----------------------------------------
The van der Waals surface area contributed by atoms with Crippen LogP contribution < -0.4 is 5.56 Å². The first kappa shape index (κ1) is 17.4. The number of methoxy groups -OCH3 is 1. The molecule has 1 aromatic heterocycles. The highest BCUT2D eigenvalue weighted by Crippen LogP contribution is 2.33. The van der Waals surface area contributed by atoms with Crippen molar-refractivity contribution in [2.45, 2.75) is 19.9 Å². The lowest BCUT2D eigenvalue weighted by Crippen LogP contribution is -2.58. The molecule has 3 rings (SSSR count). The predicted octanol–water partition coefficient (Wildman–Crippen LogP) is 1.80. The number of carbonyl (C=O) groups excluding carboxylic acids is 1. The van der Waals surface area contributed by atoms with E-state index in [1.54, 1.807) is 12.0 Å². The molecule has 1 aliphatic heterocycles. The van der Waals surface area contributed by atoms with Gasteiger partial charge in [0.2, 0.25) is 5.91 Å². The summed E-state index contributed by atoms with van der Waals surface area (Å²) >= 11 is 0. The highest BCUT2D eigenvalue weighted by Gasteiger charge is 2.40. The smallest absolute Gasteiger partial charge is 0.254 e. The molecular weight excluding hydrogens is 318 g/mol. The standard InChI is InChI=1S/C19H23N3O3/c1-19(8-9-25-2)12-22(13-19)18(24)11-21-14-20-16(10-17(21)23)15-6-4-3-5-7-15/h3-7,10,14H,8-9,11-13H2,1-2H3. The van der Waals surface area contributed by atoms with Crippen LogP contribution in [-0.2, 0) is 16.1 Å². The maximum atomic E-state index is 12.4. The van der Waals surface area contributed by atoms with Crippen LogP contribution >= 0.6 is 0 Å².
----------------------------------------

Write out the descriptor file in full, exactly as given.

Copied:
The van der Waals surface area contributed by atoms with Crippen LogP contribution < -0.4 is 5.56 Å². The first kappa shape index (κ1) is 17.4. The number of methoxy groups -OCH3 is 1. The molecule has 1 aromatic heterocycles. The highest BCUT2D eigenvalue weighted by Crippen LogP contribution is 2.33. The van der Waals surface area contributed by atoms with Crippen molar-refractivity contribution in [2.45, 2.75) is 19.9 Å². The lowest BCUT2D eigenvalue weighted by Crippen LogP contribution is -2.58. The molecule has 3 rings (SSSR count). The predicted octanol–water partition coefficient (Wildman–Crippen LogP) is 1.80. The number of carbonyl (C=O) groups excluding carboxylic acids is 1. The van der Waals surface area contributed by atoms with E-state index in [1.54, 1.807) is 12.0 Å². The molecule has 1 aliphatic heterocycles. The van der Waals surface area contributed by atoms with Gasteiger partial charge in [0.2, 0.25) is 5.91 Å². The summed E-state index contributed by atoms with van der Waals surface area (Å²) >= 11 is 0. The highest BCUT2D eigenvalue weighted by Gasteiger charge is 2.40. The smallest absolute Gasteiger partial charge is 0.254 e. The molecular weight excluding hydrogens is 318 g/mol. The standard InChI is InChI=1S/C19H23N3O3/c1-19(8-9-25-2)12-22(13-19)18(24)11-21-14-20-16(10-17(21)23)15-6-4-3-5-7-15/h3-7,10,14H,8-9,11-13H2,1-2H3. The van der Waals surface area contributed by atoms with Crippen LogP contribution in [-0.2, 0) is 16.1 Å². The maximum atomic E-state index is 12.4. The van der Waals surface area contributed by atoms with Crippen LogP contribution >= 0.6 is 0 Å².